[REDACTED] has also argued that the Defence characterization of Mr. [REDACTED] as the killer is not for the purpose of showing motive, since there was no attempt by [REDACTED] to cross-examine Mr. [REDACTED] on that issue. In my view, the entire context of the cross-examination reveals that at its centre [REDACTED] was challenging Mr. [REDACTED], not only on his credibility, but also on the possibility that he had a motive to kill based upon his jealousy of Ms. [REDACTED] and his desire that the relationship should not end.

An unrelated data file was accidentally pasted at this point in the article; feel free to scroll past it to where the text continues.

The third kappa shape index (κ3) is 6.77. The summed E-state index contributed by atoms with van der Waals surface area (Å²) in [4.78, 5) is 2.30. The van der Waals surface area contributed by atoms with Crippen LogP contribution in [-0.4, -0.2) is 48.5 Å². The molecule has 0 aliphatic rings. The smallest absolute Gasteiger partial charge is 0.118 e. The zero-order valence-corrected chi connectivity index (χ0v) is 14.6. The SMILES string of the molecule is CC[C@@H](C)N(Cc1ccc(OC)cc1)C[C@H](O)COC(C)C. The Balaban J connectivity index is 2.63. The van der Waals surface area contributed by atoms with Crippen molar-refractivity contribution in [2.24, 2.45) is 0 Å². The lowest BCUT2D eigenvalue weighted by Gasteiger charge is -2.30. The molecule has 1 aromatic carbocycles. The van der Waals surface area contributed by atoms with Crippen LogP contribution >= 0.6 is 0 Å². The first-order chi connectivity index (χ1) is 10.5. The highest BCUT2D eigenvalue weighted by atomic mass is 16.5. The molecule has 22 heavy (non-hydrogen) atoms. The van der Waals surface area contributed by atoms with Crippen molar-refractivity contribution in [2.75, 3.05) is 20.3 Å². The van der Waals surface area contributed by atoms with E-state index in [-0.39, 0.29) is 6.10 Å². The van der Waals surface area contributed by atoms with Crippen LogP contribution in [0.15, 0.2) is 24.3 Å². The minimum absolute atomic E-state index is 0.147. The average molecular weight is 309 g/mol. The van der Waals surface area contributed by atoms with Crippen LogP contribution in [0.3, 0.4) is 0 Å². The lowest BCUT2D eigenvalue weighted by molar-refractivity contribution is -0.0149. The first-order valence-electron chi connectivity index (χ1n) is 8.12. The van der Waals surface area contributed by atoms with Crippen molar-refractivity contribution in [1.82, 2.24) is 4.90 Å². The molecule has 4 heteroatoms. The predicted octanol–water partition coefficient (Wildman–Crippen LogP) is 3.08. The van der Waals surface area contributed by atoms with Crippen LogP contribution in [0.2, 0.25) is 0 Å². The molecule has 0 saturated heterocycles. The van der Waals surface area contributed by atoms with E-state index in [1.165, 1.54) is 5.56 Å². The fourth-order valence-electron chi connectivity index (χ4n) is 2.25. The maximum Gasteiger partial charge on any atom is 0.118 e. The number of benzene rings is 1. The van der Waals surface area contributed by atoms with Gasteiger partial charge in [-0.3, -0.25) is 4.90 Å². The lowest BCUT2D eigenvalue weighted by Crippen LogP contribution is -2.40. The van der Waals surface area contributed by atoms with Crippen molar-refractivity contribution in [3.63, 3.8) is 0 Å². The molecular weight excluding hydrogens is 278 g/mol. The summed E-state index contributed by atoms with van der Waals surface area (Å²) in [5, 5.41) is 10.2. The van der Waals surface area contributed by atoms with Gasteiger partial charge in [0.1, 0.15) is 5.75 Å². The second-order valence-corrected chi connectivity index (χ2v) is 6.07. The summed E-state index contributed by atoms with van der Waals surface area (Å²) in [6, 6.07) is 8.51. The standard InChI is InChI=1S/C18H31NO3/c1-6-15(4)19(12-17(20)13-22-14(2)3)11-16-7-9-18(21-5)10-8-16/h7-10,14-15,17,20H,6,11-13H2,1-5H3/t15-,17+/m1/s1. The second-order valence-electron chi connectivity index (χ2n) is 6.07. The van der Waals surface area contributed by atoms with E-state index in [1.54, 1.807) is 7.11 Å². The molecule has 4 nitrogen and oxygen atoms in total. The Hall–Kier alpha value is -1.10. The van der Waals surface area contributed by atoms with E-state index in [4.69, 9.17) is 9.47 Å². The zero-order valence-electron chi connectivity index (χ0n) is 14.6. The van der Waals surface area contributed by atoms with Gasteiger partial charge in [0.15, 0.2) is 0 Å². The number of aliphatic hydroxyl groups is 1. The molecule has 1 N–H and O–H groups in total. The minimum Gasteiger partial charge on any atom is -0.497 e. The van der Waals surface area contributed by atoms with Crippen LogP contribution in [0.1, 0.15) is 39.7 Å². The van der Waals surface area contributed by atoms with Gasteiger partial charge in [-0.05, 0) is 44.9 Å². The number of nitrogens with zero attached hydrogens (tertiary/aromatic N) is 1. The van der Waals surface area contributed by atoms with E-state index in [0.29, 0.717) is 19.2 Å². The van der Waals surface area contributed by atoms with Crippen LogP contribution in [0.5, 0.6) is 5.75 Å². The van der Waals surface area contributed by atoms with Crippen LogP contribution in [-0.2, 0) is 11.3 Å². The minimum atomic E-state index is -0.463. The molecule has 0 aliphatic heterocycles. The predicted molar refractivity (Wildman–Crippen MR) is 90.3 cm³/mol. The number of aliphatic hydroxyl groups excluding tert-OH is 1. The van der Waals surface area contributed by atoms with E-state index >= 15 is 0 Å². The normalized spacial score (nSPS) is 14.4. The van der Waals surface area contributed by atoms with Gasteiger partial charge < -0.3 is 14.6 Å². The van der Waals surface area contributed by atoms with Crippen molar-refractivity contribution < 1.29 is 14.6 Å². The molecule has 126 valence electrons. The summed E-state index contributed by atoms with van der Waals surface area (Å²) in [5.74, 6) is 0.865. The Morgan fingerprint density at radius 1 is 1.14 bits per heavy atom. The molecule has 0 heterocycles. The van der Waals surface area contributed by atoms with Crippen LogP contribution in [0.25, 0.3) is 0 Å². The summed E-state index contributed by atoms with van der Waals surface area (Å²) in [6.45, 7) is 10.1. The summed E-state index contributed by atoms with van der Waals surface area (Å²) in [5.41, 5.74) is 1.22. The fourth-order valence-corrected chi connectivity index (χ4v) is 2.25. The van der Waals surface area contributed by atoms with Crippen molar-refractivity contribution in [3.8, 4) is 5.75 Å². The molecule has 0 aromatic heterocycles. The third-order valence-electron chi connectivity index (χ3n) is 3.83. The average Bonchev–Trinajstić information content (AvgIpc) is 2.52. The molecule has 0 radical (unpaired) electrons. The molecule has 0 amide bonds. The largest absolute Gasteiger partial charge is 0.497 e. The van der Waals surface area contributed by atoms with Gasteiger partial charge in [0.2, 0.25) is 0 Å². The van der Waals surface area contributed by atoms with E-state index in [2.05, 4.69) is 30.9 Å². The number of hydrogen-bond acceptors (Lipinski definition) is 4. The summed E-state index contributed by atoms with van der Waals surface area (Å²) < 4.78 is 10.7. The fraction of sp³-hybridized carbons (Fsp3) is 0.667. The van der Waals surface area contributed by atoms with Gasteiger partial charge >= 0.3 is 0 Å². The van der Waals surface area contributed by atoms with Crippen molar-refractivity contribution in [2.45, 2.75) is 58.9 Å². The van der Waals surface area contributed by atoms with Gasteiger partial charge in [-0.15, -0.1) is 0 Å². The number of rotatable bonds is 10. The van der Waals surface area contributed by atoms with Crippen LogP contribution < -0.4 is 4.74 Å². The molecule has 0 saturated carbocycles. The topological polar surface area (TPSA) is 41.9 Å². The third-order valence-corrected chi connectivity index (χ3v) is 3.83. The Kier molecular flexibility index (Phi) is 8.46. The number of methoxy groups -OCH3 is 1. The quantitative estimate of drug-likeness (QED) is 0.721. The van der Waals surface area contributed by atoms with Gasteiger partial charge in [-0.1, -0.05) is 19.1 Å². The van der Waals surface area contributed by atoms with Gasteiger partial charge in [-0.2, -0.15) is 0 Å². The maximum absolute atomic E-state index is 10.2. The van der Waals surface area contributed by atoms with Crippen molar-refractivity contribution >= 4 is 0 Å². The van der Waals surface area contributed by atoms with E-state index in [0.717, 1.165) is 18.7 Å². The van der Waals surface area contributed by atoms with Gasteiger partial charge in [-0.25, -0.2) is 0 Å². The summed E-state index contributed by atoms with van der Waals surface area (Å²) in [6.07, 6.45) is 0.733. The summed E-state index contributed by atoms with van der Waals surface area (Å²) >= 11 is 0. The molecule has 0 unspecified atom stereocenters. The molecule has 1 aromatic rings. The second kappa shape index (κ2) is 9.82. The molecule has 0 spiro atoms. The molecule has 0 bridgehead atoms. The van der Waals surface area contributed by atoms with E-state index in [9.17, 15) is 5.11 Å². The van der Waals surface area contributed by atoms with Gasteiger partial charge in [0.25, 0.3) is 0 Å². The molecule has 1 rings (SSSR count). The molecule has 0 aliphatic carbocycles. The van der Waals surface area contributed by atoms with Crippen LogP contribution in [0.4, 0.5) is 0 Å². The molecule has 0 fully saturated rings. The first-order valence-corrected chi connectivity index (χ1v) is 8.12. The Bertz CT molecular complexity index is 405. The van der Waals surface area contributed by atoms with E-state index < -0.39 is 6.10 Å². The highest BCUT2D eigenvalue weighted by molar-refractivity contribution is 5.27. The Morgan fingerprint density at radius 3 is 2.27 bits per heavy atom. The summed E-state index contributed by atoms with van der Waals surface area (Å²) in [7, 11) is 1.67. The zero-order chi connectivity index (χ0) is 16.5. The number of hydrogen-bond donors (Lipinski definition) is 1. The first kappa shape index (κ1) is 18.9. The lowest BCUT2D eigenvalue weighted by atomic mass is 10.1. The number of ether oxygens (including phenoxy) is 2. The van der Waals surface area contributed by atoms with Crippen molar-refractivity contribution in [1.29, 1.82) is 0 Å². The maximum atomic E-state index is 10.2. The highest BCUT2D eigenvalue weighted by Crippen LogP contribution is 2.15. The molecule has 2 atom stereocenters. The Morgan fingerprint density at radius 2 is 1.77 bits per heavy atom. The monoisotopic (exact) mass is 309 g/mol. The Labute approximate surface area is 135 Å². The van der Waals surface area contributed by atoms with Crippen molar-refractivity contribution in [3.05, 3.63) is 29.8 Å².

In conclusion, [REDACTED]'s application to lead propensity evidence against Mr. [REDACTED] that would comprise the factual antecedents of his prior record, in particular, his sexual assaults and his prior interview by Dr. Dickie, is ruled inadmissible. A gross imbalance would be created in these circumstances if the evidence of Mr. [REDACTED]'s prior sexual assaults were admissible in reply. This comment is relevant since I have concluded that the evidence against Mr. [REDACTED] has an implicit bad character component to it. I have, however, concluded that not a scintilla of propensity evidence was led by the Defence concerning Mr. [REDACTED].